For the first time in the history of National Electric Power Regulatory Authority (NEPRA), Pakistan’s power sector regulator organized the Energy Week from 24-28 February 2020 in Islamabad. Five full days were dedicated to discuss various aspects of the power sector with the objective to listen to the views of sector experts; to figure out the most suitable and efficient solution of various challenges currently Pakistan’s power sector is facing and thereafter devise a way forward. Probably the best aspect of the event was attendance of the Authority in all the sessions with keen interest while Tauseef H. Farooqi, Chairman NEPRA kept the discussion focused. On a few occasions, Chairman NEPRA even intervened and brought back the discussion on track.
Let’s first review the agenda of the event. Discussion topics and overall agenda were worth pursuing whereas speakers and panelist were selected carefully. Each day of the event was dedicated to one specific aspect of the power sector, starting with China-Pakistan Economic Corridor (CPEC), generation on the second day, while innovation, transmission and distribution were discussed on third, fourth and fifth days respectively. It must be a challenge for the organizers to line up such illustrious panelists and speakers, which was itself a painstaking exercise. Most of the moderators were from NEPRA and they showed professionalism and command over their area of expertise. The organizers, the Authority and the Chairman deserve full marks for successfully managing the event and moderatinga great debate.
Inaugural session on 24th February was chaired by Chairman NEPRA whereas Chief Guest was Federal Minister for Energy, Omar Ayub Khan, while Ambassador of China; Ambassador of Germany; Chairman CEPC Authority and Chairman WAPDA (Water and Power Development Authority) were the speakers of the inaugural session.
According to the Chairman NEPRA, he accepted the position at a time when power sector had unprecedented challenges having a record level of circular debt of over PKR 1.9 trillion with a lot of other issues on every front. While assuming office, he decided to play an active role as a regulator and NEPRA is gradually moving toward a proactive organization from its traditional passive mode. His ambition is to make NEPRA a prudent regulator where NEPRA will have a diversified role, on one side it will provide enough confidence to local and foreign investors while on the other it will safe guard the interest of end consumer. I think, striking a balance between the two would be a challenge.
Tauseef H. Farooqi was first interviewed by the selection committee of the government on Skype when he was in the Middle East. The selection process was wildly discussed in the sector and various names were in circulation as well. It seems that Tauseef H. Farooqi made an impression in his 42 minutes Skype interview. There is no doubt that Tauseef H. Farooqi is first Chairman of NEPRA who has come from the grass root level. Selecting a commoner on merit for the most important job can give hope to the people that present government is serious in bringing a change. Prime Minister Imran Khan met Chairman NEPRA 7 times in last 15 days sometimes even more than once in a day, which shows the commitment of the government in resolving the energy related matters. Chairman NEPRA is spearheading the efforts to find a solution for piling up of circular debt, and bringing down the cost of electricity. He remained in discussion with the selective panelists even after end of the day’s session during the Energy Week and explored various options to address the current challenges.
So, coming back to the speech of Chairman NEPRA, he laid down his ambitious targets for next four years; which included more investment in green and clean energy; reduction in tariff; no more imported fuel power plant and no more capacity payments meaning thereby availability based new generation only. Chairman is probably getting confidence from the wonderful professionals of NEPRA and from the experienced Authority. He shared with the audience that the very first thing he observed after assuming the office was the working of all power sector government entities in silos. Immediately afterwards, he made it clear to everyone that close coordination among stakeholders would actually make the difference otherwise it will further deteriorate the situation. Interestingly, if we conclude every presentation given in the Energy Week, absence of coordination among stakeholders is a common denominator.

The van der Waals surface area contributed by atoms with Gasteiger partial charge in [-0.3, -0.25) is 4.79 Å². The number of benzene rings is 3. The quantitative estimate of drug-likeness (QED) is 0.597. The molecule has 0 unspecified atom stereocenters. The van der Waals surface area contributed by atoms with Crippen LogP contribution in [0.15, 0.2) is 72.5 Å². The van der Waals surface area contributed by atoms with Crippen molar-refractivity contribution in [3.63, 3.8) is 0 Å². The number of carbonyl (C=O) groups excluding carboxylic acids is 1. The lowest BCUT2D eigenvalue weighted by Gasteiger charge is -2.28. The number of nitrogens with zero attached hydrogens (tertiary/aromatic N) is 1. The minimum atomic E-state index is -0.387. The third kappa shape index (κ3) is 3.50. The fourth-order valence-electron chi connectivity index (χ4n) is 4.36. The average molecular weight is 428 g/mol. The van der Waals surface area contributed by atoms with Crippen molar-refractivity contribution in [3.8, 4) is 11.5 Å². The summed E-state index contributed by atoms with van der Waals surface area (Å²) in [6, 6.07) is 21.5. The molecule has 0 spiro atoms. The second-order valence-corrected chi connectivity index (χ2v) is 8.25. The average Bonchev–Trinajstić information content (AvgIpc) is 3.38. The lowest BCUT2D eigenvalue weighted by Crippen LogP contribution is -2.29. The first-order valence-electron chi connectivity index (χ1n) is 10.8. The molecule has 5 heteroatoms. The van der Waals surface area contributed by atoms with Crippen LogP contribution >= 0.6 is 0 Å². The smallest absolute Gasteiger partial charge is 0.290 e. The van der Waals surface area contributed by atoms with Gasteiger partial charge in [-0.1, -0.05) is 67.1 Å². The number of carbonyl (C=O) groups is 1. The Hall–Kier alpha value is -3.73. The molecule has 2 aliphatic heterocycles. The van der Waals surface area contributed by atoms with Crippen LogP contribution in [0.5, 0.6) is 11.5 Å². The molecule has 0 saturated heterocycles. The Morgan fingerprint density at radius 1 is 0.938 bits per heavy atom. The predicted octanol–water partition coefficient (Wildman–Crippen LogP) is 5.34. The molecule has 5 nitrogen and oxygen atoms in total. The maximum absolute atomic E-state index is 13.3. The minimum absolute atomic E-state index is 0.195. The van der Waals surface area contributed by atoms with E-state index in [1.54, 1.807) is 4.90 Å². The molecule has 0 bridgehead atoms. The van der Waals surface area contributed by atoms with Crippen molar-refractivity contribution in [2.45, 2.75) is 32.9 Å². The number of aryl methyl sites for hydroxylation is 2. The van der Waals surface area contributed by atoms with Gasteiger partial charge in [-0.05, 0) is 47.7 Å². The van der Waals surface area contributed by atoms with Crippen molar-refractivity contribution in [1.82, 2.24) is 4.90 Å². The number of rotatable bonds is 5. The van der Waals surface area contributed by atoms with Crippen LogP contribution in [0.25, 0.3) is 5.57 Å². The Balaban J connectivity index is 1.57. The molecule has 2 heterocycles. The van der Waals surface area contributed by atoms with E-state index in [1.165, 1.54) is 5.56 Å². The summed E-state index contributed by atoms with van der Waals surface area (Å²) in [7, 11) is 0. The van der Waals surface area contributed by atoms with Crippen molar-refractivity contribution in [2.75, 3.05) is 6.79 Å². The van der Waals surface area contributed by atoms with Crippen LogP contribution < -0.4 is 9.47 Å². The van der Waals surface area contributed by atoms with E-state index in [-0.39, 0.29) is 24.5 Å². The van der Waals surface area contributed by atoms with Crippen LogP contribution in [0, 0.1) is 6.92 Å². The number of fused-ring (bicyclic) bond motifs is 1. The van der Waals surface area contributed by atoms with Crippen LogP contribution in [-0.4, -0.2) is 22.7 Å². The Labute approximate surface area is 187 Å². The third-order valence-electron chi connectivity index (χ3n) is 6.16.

Chairman views that government can only review or revisit the project agreements of operating IPPs, if required whereas being the regulator it doesn’t come under their purview. He also informed the audience that NEPRA was in discussion with top notch universities of the world specialized in regulatory matters for the short courses for NEPRA team. As a capacity building exercise, all the segment leads have been asked to prepare reports on the event along with recommendations whereas follow up sessions will be conducted by the Chairman and by the Authority. In the coming months Chairman NEPRA has plans to start a Think Tank of NEPRA, where sector experts will be invited for brainstorming sessions on key issues, research work will be conducted and capacity building of NEPRA staff and power sector professionals will be done.
Day 1 –Lt Gen Muzammil Hussain (retired), Chairman WAPDA gave an informative presentation covering achievements, challenges and opportunities of his organization. However, I felt from his presentation that he was missing old times of once mighty WPADA. The powers, the position, the stature of Chairman WPADA was unmatched in those unbundled days of the power sector. I view unbundling of power sector as a first step towards present days mess. Giving autonomy to a wing of an entity is a different thing, but carving out so many entities from one WPADA is different, the process started 25 years back and still policy makers and funders are running after autonomy thing. End of the day, it’s the person not the position which takes a decision. WAPDA is trying to develop dams for the country but they have to report to two different ministries at the federal level, ministry of power and ministry of water resources and then there are provincial departments and ministries, which make their work very difficult and inefficient. As Indus Water Treaty is closely linked with water and power sector, therefore, it should have been discussed in the event.